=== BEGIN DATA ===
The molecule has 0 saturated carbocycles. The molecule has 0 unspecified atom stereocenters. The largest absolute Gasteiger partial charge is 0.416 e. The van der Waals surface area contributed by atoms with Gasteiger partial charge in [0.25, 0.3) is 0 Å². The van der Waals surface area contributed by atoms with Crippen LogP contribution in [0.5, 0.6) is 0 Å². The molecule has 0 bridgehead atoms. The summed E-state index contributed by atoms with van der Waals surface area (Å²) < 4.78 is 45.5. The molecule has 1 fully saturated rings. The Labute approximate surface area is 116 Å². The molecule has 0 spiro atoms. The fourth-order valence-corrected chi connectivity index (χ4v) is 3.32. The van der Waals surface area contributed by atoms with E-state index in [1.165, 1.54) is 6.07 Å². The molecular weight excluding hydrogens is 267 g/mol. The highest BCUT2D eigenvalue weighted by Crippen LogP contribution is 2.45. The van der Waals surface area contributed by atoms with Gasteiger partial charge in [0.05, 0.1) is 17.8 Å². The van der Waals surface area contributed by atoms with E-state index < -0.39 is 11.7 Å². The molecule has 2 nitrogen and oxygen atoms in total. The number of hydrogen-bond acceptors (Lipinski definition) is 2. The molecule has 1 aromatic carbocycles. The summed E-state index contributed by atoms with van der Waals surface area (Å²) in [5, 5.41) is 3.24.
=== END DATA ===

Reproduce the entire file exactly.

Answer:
The molecule has 0 saturated carbocycles. The molecule has 0 unspecified atom stereocenters. The largest absolute Gasteiger partial charge is 0.416 e. The van der Waals surface area contributed by atoms with Gasteiger partial charge in [0.25, 0.3) is 0 Å². The van der Waals surface area contributed by atoms with Crippen LogP contribution in [0.5, 0.6) is 0 Å². The molecule has 0 bridgehead atoms. The summed E-state index contributed by atoms with van der Waals surface area (Å²) < 4.78 is 45.5. The molecule has 1 fully saturated rings. The Labute approximate surface area is 116 Å². The molecule has 0 spiro atoms. The fourth-order valence-corrected chi connectivity index (χ4v) is 3.32. The van der Waals surface area contributed by atoms with E-state index in [1.165, 1.54) is 6.07 Å². The molecular weight excluding hydrogens is 267 g/mol. The highest BCUT2D eigenvalue weighted by Crippen LogP contribution is 2.45. The van der Waals surface area contributed by atoms with Gasteiger partial charge in [0.05, 0.1) is 17.8 Å². The van der Waals surface area contributed by atoms with E-state index < -0.39 is 11.7 Å². The molecule has 2 nitrogen and oxygen atoms in total. The number of hydrogen-bond acceptors (Lipinski definition) is 2. The molecule has 1 aromatic carbocycles. The summed E-state index contributed by atoms with van der Waals surface area (Å²) in [5, 5.41) is 3.24.